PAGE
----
Graduate Student Activists At Public Universities Do Not Have An Automatic Right To Anonymity
Revisiting a strange claim from the Yoel Inbar controversy
Recently I did something I should never do, and which I rarely do anymore: I searched Twitter for my name. (At least I didn’t Google myself.)
Well, not Twitter, exactly. These days you can’t really do much on Twitter if you’re not logged in, and lately I’ve been posting stuff to the hellsite while being logged out, through a write-only method using the service Buffer. I haven’t actually been engaging with anyone there at all. It’s a system I have stuck to successfully for more than two months, wow I am such a hero, give me hugs for my bravery in the face of crippling social media addiction etc. etc.
Anyway, I do sometimes need to poke around on Twitter for my podcast, and there’s a Twitter-scraping site called Nitter.net that helpfully lets you do that without being logged in. Think of it as the read-only equivalent to the write-only features Buffer offers.
A few weeks ago, my UCLA talk on youth gender medicine was coming up. It was only the second campus talk I’d given on the subject, and the first at a huge university where I thought there was a reasonable likelihood of pushback from students. I was curious whether anything was percolating online, so I searched for my last name and UCLA on Nitter. I didn’t find much (there was some pushback, and to hear about it listen to this episode of Blocked and Reported), but I did find some references to the Yoel Inbar controversy I wrote about this summer.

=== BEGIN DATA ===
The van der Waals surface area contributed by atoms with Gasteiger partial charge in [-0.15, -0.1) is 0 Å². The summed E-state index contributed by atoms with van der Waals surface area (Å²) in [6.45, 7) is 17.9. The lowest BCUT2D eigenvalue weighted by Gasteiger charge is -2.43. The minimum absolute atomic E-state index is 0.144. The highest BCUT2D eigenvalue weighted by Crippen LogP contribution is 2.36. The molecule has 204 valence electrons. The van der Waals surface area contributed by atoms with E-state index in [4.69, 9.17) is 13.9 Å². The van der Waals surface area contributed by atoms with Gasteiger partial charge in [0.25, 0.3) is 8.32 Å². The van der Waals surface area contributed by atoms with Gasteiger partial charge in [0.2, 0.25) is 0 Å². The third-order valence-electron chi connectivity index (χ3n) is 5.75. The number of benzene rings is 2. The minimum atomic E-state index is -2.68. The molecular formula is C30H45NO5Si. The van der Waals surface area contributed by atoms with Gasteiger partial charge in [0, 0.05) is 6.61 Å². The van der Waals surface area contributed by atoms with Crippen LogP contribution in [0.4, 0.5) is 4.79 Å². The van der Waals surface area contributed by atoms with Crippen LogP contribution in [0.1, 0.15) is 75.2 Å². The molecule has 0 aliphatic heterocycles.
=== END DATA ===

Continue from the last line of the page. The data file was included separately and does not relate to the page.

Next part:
To review that controversy (and you can skip the next four paragraphs if you are already well-acquainted with it): Inbar is an excellent social psychologist at the University of Toronto, as well as a mensch, based on all accounts I’ve heard and my infallible judgment based on meeting him once for perhaps an hour and a half. His longtime partner was offered a professorship at UCLA. Because of a common academic practice known as “partner hiring,” Inbar was in an advantageous position to apply for his own faculty position so he could join her out there. That process seemed to be going well for Inbar during the customary visit he made to give a talk, meet his potential colleagues and students, and so on. But then some graduate students in the psychology department discovered and/or told their friends that Inbar had, over the years, expressed skepticism of certain aspects of the present diversity, equity, and inclusion orthodoxy on the podcast he co-hosts, Two Psychologists, Four Beers.